Landlords are welcoming an amendment to new laws that would end the injustice of there being worthy and unworthy leaseholders able to access support to tackle dangerous cladding, says the NRLA.
Government plans mean individual landlords who are leaseholders renting out more than one property will be excluded from proposals pledging that no leaseholder in a building over 11 metres in height will have to pay for the removal of dangerous cladding.
The National Residential Landlords Association (NRLA) says an amendment tabled to the Building Safety Bill by Conservative Peer Lord Naseby will, if passed, mean all leaseholders are treated equally.
This development follows a parliamentary motion tabled by Conservative MP Sir Peter Bottomley, which calls for buy-to-let landlords and owner-occupier leaseholders to be treated the same, cross-party support.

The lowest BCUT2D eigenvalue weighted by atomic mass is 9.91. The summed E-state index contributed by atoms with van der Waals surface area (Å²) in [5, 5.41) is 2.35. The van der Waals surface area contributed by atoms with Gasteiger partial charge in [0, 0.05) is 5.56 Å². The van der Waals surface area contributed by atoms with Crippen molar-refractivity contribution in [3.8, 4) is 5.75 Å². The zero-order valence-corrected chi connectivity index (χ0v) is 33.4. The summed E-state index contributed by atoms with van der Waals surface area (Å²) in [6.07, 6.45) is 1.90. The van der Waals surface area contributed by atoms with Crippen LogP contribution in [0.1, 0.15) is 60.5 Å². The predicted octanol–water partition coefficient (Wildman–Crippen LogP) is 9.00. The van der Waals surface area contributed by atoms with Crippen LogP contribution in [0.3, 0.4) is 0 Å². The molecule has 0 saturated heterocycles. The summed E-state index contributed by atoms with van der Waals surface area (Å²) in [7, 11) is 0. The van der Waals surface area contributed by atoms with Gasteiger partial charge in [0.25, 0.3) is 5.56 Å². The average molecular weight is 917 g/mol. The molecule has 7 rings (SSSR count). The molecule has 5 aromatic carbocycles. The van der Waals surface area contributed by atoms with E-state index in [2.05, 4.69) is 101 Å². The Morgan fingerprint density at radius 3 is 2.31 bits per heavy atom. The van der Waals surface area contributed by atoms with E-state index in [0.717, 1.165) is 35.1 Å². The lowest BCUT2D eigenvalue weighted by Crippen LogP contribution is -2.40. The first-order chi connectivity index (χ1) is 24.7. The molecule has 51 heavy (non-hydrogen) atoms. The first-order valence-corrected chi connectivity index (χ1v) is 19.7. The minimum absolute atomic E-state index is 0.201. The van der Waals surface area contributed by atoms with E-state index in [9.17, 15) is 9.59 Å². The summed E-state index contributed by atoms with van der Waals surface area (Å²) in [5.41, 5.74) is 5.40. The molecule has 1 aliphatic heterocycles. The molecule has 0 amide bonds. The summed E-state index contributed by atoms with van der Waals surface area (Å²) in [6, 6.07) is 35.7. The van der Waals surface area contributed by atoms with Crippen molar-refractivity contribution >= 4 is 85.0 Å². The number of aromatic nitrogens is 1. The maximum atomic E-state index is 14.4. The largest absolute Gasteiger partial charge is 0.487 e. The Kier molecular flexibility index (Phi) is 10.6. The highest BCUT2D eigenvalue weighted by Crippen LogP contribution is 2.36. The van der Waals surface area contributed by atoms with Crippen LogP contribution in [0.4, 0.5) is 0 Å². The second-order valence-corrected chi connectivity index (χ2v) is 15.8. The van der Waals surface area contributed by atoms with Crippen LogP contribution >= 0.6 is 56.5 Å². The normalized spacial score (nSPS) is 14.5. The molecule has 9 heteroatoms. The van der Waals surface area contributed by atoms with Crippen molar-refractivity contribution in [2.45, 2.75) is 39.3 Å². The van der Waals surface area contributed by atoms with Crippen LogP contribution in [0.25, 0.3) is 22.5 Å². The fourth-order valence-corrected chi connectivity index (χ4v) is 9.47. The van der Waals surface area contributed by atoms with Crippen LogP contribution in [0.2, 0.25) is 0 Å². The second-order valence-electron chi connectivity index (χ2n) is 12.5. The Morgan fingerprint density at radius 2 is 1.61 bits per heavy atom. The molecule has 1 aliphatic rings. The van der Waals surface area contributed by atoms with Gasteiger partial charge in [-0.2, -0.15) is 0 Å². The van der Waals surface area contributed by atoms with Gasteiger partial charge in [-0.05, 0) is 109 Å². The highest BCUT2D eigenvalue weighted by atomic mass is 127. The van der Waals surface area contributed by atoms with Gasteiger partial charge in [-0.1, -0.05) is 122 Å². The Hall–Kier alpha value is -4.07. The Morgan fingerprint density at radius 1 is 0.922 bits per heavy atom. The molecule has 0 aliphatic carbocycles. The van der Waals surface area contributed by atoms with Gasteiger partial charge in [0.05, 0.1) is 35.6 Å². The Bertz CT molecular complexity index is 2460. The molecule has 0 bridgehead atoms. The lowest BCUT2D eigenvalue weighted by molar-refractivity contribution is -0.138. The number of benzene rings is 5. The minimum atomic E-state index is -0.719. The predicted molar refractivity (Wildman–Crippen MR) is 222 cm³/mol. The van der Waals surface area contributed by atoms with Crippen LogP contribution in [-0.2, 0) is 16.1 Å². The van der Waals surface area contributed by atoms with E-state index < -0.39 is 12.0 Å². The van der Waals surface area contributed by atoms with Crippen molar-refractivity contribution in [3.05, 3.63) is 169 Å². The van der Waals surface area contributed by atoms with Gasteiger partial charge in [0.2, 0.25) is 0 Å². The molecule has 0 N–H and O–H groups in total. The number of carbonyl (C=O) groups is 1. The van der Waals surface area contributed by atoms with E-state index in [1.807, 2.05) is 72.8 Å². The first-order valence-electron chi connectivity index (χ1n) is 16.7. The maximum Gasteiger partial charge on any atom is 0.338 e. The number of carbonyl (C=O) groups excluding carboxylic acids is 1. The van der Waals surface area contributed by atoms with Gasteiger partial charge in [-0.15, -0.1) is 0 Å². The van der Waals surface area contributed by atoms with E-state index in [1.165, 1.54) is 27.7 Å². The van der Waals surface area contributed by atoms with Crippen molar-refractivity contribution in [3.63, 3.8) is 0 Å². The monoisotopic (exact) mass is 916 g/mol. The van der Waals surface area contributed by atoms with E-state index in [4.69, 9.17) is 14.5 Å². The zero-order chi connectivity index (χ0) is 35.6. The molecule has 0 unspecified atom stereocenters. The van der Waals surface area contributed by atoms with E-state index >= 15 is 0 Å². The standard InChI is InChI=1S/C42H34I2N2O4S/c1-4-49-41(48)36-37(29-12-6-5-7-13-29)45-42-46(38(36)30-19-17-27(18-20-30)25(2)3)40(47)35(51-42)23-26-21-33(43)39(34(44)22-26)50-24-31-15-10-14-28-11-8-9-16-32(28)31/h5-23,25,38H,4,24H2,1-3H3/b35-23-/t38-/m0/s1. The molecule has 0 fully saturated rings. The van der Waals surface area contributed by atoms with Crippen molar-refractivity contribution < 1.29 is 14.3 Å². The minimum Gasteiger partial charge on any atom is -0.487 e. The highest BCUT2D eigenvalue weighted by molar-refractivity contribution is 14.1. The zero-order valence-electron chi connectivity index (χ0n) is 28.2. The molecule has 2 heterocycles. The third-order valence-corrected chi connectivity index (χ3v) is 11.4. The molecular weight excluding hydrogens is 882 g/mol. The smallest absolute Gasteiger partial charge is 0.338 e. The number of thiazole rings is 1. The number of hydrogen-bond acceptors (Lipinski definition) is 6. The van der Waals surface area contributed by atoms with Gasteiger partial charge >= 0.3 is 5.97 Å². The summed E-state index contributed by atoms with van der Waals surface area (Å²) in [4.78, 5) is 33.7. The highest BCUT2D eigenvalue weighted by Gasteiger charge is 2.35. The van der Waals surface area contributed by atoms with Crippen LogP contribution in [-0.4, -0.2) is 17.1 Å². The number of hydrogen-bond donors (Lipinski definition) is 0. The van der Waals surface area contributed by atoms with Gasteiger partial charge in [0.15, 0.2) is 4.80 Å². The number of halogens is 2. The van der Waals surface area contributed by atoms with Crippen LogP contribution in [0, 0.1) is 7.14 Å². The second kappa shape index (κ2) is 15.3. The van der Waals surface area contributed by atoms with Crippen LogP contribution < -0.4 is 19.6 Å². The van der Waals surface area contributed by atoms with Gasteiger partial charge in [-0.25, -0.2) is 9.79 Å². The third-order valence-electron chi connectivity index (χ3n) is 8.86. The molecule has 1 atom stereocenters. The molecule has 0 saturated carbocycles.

The Government also risks delaying remedial work on dangerous cladding, as it seeks to understand which leaseholders would and would not be eligible for protection under its plans.
The NRLA has been campaigning to end the damaging decision to treat leaseholders so differently and welcomes these latest efforts to tackle the problem.
Ben Beadle, Chief Executive of the NRLA, comments: “We warmly welcome Lord Naseby’s amendment and call on peers to support his proposal. “It makes no sense for the Government to treat landlord leaseholders so differently to owner-occupiers. Both groups have faced the same problems at the hands of developers, and therefore both should be treated equally. This amendment would go a long way to rectifying this unfairness.”